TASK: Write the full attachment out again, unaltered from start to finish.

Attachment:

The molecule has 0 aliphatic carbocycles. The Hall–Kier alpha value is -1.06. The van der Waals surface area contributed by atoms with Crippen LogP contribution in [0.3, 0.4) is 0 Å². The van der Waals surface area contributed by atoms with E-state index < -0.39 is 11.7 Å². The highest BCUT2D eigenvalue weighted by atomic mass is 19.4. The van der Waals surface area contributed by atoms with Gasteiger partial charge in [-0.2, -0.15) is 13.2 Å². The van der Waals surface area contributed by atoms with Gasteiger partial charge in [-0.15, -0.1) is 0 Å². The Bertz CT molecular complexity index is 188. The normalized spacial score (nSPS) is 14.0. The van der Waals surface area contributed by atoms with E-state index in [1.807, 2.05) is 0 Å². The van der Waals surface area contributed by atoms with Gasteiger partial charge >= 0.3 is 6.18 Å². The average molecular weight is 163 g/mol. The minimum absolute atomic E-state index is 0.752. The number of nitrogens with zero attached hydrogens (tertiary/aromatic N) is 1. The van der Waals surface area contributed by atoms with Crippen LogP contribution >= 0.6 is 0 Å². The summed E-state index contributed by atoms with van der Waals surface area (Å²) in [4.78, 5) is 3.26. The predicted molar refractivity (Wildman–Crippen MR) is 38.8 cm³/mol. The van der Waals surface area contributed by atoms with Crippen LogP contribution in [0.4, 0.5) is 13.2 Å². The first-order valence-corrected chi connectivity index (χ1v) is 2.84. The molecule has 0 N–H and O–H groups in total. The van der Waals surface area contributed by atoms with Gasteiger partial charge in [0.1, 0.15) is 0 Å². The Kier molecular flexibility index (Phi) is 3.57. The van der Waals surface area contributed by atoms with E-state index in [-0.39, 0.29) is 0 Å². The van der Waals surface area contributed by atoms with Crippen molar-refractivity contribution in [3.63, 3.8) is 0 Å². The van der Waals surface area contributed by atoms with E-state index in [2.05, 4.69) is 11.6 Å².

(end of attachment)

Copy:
The molecule has 0 aliphatic carbocycles. The Hall–Kier alpha value is -1.06. The van der Waals surface area contributed by atoms with Crippen LogP contribution in [0.3, 0.4) is 0 Å². The van der Waals surface area contributed by atoms with E-state index < -0.39 is 11.7 Å². The highest BCUT2D eigenvalue weighted by atomic mass is 19.4. The van der Waals surface area contributed by atoms with Gasteiger partial charge in [-0.2, -0.15) is 13.2 Å². The van der Waals surface area contributed by atoms with Gasteiger partial charge in [-0.15, -0.1) is 0 Å². The Bertz CT molecular complexity index is 188. The normalized spacial score (nSPS) is 14.0. The van der Waals surface area contributed by atoms with E-state index in [1.807, 2.05) is 0 Å². The van der Waals surface area contributed by atoms with Gasteiger partial charge >= 0.3 is 6.18 Å². The average molecular weight is 163 g/mol. The minimum absolute atomic E-state index is 0.752. The number of nitrogens with zero attached hydrogens (tertiary/aromatic N) is 1. The van der Waals surface area contributed by atoms with Crippen LogP contribution >= 0.6 is 0 Å². The summed E-state index contributed by atoms with van der Waals surface area (Å²) in [4.78, 5) is 3.26. The predicted molar refractivity (Wildman–Crippen MR) is 38.8 cm³/mol. The van der Waals surface area contributed by atoms with Crippen LogP contribution in [0.4, 0.5) is 13.2 Å². The first-order valence-corrected chi connectivity index (χ1v) is 2.84. The molecule has 0 N–H and O–H groups in total. The van der Waals surface area contributed by atoms with Gasteiger partial charge in [0.1, 0.15) is 0 Å². The Kier molecular flexibility index (Phi) is 3.57. The van der Waals surface area contributed by atoms with E-state index in [-0.39, 0.29) is 0 Å². The van der Waals surface area contributed by atoms with Crippen molar-refractivity contribution in [3.63, 3.8) is 0 Å². The van der Waals surface area contributed by atoms with E-state index in [2.05, 4.69) is 11.6 Å².